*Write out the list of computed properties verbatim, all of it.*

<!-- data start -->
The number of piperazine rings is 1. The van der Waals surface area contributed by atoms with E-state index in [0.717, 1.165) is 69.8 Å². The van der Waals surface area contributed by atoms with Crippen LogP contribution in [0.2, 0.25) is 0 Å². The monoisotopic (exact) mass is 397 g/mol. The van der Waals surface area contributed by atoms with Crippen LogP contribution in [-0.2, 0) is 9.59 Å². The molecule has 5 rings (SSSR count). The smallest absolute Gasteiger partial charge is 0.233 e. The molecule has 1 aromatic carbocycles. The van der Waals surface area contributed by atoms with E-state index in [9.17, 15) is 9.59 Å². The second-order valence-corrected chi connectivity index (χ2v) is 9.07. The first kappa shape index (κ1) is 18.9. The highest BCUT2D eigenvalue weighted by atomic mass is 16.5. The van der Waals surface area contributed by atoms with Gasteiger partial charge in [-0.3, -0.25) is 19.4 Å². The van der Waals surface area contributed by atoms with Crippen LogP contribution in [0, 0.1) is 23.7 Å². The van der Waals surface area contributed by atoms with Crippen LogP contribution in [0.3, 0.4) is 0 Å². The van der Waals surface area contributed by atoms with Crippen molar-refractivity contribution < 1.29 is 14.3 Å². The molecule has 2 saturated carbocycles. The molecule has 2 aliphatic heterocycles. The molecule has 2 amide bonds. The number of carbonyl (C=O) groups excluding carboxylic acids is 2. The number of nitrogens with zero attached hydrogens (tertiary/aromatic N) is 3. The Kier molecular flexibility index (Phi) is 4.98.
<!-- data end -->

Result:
The number of piperazine rings is 1. The van der Waals surface area contributed by atoms with E-state index in [0.717, 1.165) is 69.8 Å². The van der Waals surface area contributed by atoms with Crippen LogP contribution in [0.2, 0.25) is 0 Å². The monoisotopic (exact) mass is 397 g/mol. The van der Waals surface area contributed by atoms with Crippen LogP contribution in [-0.2, 0) is 9.59 Å². The molecule has 5 rings (SSSR count). The smallest absolute Gasteiger partial charge is 0.233 e. The molecule has 1 aromatic carbocycles. The van der Waals surface area contributed by atoms with E-state index in [9.17, 15) is 9.59 Å². The second-order valence-corrected chi connectivity index (χ2v) is 9.07. The first kappa shape index (κ1) is 18.9. The highest BCUT2D eigenvalue weighted by atomic mass is 16.5. The van der Waals surface area contributed by atoms with Gasteiger partial charge in [-0.3, -0.25) is 19.4 Å². The van der Waals surface area contributed by atoms with Crippen LogP contribution in [0, 0.1) is 23.7 Å². The van der Waals surface area contributed by atoms with Crippen LogP contribution in [0.3, 0.4) is 0 Å². The van der Waals surface area contributed by atoms with Crippen molar-refractivity contribution < 1.29 is 14.3 Å². The molecule has 2 saturated carbocycles. The molecule has 2 aliphatic heterocycles. The molecule has 2 amide bonds. The number of carbonyl (C=O) groups excluding carboxylic acids is 2. The number of nitrogens with zero attached hydrogens (tertiary/aromatic N) is 3. The Kier molecular flexibility index (Phi) is 4.98.